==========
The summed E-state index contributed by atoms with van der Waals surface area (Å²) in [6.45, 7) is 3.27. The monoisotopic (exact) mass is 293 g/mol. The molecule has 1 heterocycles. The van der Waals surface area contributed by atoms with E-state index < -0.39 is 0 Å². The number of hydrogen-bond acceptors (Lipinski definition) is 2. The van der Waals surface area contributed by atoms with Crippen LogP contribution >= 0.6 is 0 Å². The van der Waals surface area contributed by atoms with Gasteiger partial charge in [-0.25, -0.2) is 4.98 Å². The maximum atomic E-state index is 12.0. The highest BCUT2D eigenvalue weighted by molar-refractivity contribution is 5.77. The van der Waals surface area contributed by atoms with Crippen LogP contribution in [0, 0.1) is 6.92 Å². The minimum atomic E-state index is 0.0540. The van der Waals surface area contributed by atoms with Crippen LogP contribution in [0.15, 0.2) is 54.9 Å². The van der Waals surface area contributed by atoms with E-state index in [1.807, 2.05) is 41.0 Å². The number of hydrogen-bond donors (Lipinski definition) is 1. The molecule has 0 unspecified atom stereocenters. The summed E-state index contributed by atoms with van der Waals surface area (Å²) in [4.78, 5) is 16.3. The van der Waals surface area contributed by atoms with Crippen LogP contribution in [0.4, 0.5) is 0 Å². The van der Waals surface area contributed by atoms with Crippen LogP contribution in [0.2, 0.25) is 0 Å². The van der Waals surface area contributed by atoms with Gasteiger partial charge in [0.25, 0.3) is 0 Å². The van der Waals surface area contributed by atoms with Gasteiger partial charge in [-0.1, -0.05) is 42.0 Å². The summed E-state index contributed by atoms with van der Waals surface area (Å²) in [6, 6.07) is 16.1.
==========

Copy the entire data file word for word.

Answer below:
The summed E-state index contributed by atoms with van der Waals surface area (Å²) in [6.45, 7) is 3.27. The monoisotopic (exact) mass is 293 g/mol. The molecule has 1 heterocycles. The van der Waals surface area contributed by atoms with E-state index < -0.39 is 0 Å². The number of hydrogen-bond acceptors (Lipinski definition) is 2. The van der Waals surface area contributed by atoms with Crippen LogP contribution >= 0.6 is 0 Å². The van der Waals surface area contributed by atoms with Gasteiger partial charge in [-0.25, -0.2) is 4.98 Å². The maximum atomic E-state index is 12.0. The highest BCUT2D eigenvalue weighted by molar-refractivity contribution is 5.77. The van der Waals surface area contributed by atoms with Crippen LogP contribution in [0, 0.1) is 6.92 Å². The minimum atomic E-state index is 0.0540. The van der Waals surface area contributed by atoms with Crippen LogP contribution in [0.15, 0.2) is 54.9 Å². The van der Waals surface area contributed by atoms with E-state index in [1.807, 2.05) is 41.0 Å². The number of hydrogen-bond donors (Lipinski definition) is 1. The molecule has 0 unspecified atom stereocenters. The summed E-state index contributed by atoms with van der Waals surface area (Å²) in [4.78, 5) is 16.3. The van der Waals surface area contributed by atoms with Crippen LogP contribution in [0.4, 0.5) is 0 Å². The van der Waals surface area contributed by atoms with Crippen LogP contribution in [0.2, 0.25) is 0 Å². The van der Waals surface area contributed by atoms with Gasteiger partial charge in [0.25, 0.3) is 0 Å². The van der Waals surface area contributed by atoms with Gasteiger partial charge in [-0.1, -0.05) is 42.0 Å². The summed E-state index contributed by atoms with van der Waals surface area (Å²) in [6, 6.07) is 16.1.